updated 6/23/2004 4:23:37 PM ET 2004-06-23T20:23:37

More airlines than previously disclosed gave personal data on passengers to the government for testing a computerized background-check project, acting Transportation Security Administration chief David Stone said Wednesday.

Passenger data was obtained from at least two computerized reservation systems, Sabre and Galileo International, and from four more airlines than previously revealed: Delta, Continental Airlines, America West Airlines and Frontier Airlines, Stone said.

His testimony came during a confirmation hearing by the Senate Governmental Affairs Committee on his nomination as TSA administrator.

The data — known as passenger name records, or PNR — include credit card numbers, travel reservation information, address, telephone number and meal requests, which can indicate a passenger’s religion or ethnicity.

In all but one case, the data was intended for testing an anti-terrorism project that would use personal information to assign threat levels to all airline passengers.

Sen. Susan Collins, R-Maine, criticized TSA for being slow to reveal the full extent of the transfer of passenger data to the government. She asked for a detailed account of what TSA did with the passenger data it collected.

“In the fight against terrorism, we have to be careful not to trample on our values,” Collins said.

Calls for investigation
Privacy advocates, meanwhile, promptly called for a congressional investigation.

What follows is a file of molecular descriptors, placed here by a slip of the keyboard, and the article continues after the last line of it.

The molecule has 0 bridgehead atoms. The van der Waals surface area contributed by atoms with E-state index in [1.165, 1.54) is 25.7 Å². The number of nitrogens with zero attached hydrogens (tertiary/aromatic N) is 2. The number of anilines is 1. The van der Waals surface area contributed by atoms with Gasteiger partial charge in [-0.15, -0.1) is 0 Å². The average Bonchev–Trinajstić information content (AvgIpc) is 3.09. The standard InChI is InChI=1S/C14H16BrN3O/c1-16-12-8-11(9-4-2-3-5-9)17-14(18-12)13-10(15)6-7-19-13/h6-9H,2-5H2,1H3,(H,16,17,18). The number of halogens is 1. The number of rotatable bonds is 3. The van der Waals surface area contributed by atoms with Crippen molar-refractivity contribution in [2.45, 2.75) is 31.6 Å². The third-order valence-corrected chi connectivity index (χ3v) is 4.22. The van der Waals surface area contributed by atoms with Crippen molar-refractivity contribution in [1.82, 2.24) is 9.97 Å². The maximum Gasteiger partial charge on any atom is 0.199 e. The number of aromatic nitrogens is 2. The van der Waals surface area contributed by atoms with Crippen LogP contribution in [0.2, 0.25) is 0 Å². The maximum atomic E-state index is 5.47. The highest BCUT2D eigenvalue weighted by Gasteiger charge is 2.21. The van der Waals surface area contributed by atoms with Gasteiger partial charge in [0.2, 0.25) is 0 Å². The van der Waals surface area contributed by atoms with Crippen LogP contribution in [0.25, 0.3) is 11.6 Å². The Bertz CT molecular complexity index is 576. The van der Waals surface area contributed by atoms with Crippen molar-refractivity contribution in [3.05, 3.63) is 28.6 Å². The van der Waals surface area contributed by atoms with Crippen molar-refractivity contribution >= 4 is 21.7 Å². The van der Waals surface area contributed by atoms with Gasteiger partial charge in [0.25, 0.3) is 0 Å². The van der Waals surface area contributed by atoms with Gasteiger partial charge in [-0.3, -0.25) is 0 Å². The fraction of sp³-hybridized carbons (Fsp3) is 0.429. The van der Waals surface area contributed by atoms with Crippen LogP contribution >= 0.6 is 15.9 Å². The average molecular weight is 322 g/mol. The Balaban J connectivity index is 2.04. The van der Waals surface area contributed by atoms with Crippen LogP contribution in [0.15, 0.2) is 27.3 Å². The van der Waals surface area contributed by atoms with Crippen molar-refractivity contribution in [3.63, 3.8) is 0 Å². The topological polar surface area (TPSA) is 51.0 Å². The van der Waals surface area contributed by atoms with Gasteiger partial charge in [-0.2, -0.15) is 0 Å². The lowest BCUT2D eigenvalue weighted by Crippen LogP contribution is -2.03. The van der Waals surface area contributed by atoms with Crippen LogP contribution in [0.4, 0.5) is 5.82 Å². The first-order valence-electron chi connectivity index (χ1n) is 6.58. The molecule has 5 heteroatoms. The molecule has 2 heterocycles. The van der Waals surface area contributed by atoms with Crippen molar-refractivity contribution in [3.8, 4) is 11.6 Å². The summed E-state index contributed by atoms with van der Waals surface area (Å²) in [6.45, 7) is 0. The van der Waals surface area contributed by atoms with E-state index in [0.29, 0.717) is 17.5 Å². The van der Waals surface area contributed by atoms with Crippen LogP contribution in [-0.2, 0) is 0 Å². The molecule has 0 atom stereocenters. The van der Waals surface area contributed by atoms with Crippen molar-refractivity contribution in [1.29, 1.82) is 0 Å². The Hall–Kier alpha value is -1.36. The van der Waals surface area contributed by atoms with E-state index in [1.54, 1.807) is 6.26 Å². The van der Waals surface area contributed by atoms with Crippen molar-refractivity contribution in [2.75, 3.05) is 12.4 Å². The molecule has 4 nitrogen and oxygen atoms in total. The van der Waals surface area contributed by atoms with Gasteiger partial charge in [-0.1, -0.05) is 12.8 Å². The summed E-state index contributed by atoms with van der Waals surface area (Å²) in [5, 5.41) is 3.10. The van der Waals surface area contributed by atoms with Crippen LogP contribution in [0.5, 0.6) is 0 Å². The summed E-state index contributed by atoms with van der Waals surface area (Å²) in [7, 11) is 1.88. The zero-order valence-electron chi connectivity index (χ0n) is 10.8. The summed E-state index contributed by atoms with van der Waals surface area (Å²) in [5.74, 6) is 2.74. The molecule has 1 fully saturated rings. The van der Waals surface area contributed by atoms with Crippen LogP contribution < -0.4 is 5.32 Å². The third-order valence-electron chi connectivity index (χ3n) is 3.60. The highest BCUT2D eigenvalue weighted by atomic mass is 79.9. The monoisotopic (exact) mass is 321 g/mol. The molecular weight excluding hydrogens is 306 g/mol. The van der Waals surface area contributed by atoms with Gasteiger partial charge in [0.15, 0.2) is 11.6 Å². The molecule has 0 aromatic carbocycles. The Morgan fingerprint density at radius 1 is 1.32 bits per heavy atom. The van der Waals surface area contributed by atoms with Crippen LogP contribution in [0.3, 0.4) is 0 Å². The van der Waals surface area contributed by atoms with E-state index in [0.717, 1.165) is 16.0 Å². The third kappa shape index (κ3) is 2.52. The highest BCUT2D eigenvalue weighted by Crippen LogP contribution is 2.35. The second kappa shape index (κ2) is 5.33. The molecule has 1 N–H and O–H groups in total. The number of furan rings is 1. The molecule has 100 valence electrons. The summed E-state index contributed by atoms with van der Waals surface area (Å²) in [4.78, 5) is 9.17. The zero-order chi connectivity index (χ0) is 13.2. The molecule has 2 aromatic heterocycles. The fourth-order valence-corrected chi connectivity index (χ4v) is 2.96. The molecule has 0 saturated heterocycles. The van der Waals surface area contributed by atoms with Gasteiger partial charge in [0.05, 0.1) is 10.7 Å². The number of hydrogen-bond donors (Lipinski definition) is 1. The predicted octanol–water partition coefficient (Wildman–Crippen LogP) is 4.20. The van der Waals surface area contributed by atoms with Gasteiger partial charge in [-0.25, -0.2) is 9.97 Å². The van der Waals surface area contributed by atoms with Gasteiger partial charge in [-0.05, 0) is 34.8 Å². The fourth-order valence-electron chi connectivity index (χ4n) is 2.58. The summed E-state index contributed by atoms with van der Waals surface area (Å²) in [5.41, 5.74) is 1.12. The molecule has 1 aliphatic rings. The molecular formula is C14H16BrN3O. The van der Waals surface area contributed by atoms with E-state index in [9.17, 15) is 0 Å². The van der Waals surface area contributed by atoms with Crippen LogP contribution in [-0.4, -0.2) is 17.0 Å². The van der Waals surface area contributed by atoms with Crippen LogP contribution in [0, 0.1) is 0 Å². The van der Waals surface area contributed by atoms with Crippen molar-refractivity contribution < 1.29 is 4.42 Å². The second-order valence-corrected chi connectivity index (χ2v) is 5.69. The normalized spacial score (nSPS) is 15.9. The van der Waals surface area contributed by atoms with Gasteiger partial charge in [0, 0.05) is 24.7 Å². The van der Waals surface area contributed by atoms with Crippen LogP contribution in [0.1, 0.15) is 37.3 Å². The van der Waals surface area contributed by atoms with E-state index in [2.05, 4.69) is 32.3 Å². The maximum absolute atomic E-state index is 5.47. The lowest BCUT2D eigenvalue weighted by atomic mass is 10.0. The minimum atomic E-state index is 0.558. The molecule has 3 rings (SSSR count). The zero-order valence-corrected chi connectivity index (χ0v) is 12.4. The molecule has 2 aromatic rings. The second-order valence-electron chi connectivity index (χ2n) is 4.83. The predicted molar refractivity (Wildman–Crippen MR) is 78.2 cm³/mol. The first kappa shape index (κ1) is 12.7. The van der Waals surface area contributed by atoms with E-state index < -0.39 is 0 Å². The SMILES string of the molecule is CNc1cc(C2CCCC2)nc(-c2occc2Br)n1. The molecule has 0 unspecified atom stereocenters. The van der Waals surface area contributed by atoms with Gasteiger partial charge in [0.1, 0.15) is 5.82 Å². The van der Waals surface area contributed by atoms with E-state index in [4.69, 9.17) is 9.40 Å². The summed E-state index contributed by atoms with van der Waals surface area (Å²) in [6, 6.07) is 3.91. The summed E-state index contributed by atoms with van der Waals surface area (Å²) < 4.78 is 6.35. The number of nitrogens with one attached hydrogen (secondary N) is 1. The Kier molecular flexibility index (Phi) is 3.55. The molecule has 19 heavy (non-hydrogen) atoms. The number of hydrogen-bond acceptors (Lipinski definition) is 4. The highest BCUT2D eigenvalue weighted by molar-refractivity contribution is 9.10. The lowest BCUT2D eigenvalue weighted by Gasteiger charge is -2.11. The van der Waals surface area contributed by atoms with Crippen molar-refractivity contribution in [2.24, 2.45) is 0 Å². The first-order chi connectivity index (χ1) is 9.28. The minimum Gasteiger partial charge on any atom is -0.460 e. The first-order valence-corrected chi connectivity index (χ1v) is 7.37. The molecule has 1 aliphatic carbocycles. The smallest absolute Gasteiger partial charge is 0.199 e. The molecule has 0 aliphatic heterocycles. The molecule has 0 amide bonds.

“There was a massive amount of passenger data secretly provided to the government, and in many cases, the disclosures also violated privacy assurances the airlines had given to their passengers,” said David Sobel, general counsel for the Electronic Privacy Information Center, a privacy group.

The program for screening passengers, called the Computer-Assisted Passenger Prescreening System, or CAPPS II, has been delayed because U.S. airlines refused to turn over passenger data for testing after revelations that some had already done so.

Without passengers’ knowledge
Northwest, JetBlue and American have been criticized for handing over such data — without the knowledge of their passengers — to the government or its vendors in the aftermath of the Sept. 11 terror attacks.

Stone’s testimony revealed:

  • Delta Air Lines in February 2002 gave passenger information to the Secret Service to prepare for the Salt Lake City Winter Olympics.
  • In May 2002, American Airlines agreed to TSA’s request to authorize its vendor Airline Automation Inc. to turn over passenger data to four companies working with the government to demonstrate the feasibility of assigning risk to passengers, flights, airlines and airports. Some of those companies independently obtained passenger data from airlines and reservation systems including Delta Air Lines, Continental Airlines, America West Airlines, Frontier Airlines and Galileo International.
  • In May 2003 Sabre gave a computer disk with an unknown amount of information to the TSA to test parts of the CAPPS II system.
  • In spring 2003, JetBlue gave data to TSA “in order to determine whether changes could be made to the CAPPS system that would address what appeared to be a disproportionate impact of that system on passengers of certain airlines,” Stone said.

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